This I Believe

Griffin - Sudbury, Massachusetts
Entered on February 7, 2008
Age Group: Under 18
Themes: gratitude

The Ingratitude of Gratitude

The world is dumbed down so much that life is just about the automatic thrills. Nobody can wait anymore; everything is now or never; do or die; hunt or be hunted. People do not watch out for each other in the endless hunt for happiness; after all, everyone is in the same boat and we are all here together. I believe that graciousness is a dying art that needs another Picasso to start a renaissance.

There is never a time to be ungrateful, but there are times to be more grateful than others. For example, someone catches a vase that I just threw across the room. When I threw it, I wanted to break it, but instead they did what they thought was best. I might curse at them for stopping what I wanted to do, but they were at least trying to be helpful. Say I leave a car in neutral on a slight incline and it starts to role away. When a person jumps in front of the car to save it from rolling into the road – that is when I am grateful. Everyone tries to do what they think is best, and for that I am grateful.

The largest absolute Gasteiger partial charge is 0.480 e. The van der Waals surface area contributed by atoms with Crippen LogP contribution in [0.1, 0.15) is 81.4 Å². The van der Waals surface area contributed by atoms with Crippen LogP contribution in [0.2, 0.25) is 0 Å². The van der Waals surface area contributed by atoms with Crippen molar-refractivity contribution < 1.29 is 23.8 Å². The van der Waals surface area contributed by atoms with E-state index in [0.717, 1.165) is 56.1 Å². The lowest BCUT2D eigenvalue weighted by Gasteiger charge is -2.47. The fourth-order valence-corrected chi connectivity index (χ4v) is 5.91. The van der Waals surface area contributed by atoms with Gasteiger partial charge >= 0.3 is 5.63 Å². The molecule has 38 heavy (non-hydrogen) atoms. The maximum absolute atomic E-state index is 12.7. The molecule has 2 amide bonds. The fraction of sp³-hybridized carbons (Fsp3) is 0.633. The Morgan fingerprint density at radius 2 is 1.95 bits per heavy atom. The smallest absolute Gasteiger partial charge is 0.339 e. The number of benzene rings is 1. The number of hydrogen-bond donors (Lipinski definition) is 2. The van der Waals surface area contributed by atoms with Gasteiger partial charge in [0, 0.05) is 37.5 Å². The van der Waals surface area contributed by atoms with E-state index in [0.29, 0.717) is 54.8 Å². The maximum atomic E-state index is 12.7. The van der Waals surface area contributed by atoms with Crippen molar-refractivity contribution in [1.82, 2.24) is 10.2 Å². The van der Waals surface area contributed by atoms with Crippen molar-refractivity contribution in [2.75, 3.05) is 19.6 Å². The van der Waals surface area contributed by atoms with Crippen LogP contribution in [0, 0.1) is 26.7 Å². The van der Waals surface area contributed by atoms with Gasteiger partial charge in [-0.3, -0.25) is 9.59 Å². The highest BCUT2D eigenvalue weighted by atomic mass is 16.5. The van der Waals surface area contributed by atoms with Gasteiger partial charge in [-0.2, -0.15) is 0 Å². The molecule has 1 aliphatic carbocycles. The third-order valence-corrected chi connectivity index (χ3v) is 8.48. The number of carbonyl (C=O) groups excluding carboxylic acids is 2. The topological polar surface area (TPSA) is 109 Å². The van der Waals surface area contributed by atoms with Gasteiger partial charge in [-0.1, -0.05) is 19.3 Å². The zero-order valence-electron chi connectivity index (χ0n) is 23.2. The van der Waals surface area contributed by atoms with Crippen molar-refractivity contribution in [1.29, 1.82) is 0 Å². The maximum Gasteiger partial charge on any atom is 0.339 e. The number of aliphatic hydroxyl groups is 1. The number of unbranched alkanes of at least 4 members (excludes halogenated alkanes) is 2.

When people are gracious, they do it subconsciously. How many times have you had to leave a tip at a restaurant? I have probably done it a hundred times over; but the question is: am I really grateful for the services of the wait staff? Most of the time the answer would be yes, but only subconsciously. I believe that in order to be truly thankful, you have to actually acknowledge someone’s actions consciously. A thank you should come from the heart; it should not be just a phrase that you say without thinking. The dumbing down of society has made people do things that society “makes” them do, like saying thank you without thinking; but is it bad to stray from the path and take the road less traveled by?

A little thanks goes a long way. Do you believe in this statement? I certainly do. When I hold the door for someone and they say, “thank you,” it makes me feel good. And when they don’t say anything and walk by with “seashells” in their ears, don’t you feel offended? I most certainly do.

I cannot tell you how to live your life, but I hope I can leave a mark on you. I try to live my life in a kind and polite manor. Being kind rubs off on others and makes them kind in return. Being gracious and kind is a cycle and it is what makes the world go ‘round.